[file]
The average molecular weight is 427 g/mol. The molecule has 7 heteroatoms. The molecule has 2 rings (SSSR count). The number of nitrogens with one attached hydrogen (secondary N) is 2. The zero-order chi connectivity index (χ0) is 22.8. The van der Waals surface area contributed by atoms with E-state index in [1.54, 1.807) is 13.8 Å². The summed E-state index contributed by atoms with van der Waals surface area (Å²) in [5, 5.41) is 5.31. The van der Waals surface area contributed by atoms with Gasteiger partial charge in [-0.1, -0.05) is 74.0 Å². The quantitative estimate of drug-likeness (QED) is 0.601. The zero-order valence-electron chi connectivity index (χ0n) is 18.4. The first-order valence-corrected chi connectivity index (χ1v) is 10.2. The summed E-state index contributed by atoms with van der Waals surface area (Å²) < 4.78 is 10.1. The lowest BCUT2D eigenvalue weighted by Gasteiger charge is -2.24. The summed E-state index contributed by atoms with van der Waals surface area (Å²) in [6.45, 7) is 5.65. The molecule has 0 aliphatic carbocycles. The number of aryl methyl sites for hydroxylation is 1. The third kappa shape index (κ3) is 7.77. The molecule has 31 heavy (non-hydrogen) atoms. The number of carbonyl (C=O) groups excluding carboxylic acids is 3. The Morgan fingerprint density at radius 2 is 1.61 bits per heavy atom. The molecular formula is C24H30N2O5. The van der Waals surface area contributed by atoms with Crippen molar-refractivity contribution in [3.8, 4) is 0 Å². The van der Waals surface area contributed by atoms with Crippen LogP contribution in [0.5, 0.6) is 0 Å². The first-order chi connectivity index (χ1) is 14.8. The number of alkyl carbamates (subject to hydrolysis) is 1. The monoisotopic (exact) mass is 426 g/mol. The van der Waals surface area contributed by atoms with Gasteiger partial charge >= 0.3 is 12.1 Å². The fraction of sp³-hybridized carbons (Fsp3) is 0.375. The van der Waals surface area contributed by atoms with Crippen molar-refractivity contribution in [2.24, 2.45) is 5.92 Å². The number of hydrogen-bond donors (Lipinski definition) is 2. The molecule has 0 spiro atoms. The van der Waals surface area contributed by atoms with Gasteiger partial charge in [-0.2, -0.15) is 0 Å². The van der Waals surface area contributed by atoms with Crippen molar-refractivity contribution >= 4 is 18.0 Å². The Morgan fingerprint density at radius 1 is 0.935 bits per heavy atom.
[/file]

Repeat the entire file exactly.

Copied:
The average molecular weight is 427 g/mol. The molecule has 7 heteroatoms. The molecule has 2 rings (SSSR count). The number of nitrogens with one attached hydrogen (secondary N) is 2. The zero-order chi connectivity index (χ0) is 22.8. The van der Waals surface area contributed by atoms with E-state index in [1.54, 1.807) is 13.8 Å². The summed E-state index contributed by atoms with van der Waals surface area (Å²) in [5, 5.41) is 5.31. The van der Waals surface area contributed by atoms with Gasteiger partial charge in [-0.1, -0.05) is 74.0 Å². The quantitative estimate of drug-likeness (QED) is 0.601. The zero-order valence-electron chi connectivity index (χ0n) is 18.4. The first-order valence-corrected chi connectivity index (χ1v) is 10.2. The summed E-state index contributed by atoms with van der Waals surface area (Å²) < 4.78 is 10.1. The lowest BCUT2D eigenvalue weighted by Gasteiger charge is -2.24. The summed E-state index contributed by atoms with van der Waals surface area (Å²) in [6.45, 7) is 5.65. The molecule has 0 aliphatic carbocycles. The number of aryl methyl sites for hydroxylation is 1. The third kappa shape index (κ3) is 7.77. The molecule has 31 heavy (non-hydrogen) atoms. The number of carbonyl (C=O) groups excluding carboxylic acids is 3. The Morgan fingerprint density at radius 2 is 1.61 bits per heavy atom. The molecular formula is C24H30N2O5. The van der Waals surface area contributed by atoms with Crippen molar-refractivity contribution in [3.8, 4) is 0 Å². The van der Waals surface area contributed by atoms with Crippen LogP contribution in [0.5, 0.6) is 0 Å². The first-order chi connectivity index (χ1) is 14.8. The number of alkyl carbamates (subject to hydrolysis) is 1. The monoisotopic (exact) mass is 426 g/mol. The van der Waals surface area contributed by atoms with Gasteiger partial charge >= 0.3 is 12.1 Å². The fraction of sp³-hybridized carbons (Fsp3) is 0.375. The van der Waals surface area contributed by atoms with Crippen molar-refractivity contribution in [2.24, 2.45) is 5.92 Å². The number of hydrogen-bond donors (Lipinski definition) is 2. The molecule has 0 spiro atoms. The van der Waals surface area contributed by atoms with Gasteiger partial charge in [-0.2, -0.15) is 0 Å². The van der Waals surface area contributed by atoms with Crippen molar-refractivity contribution >= 4 is 18.0 Å². The Morgan fingerprint density at radius 1 is 0.935 bits per heavy atom.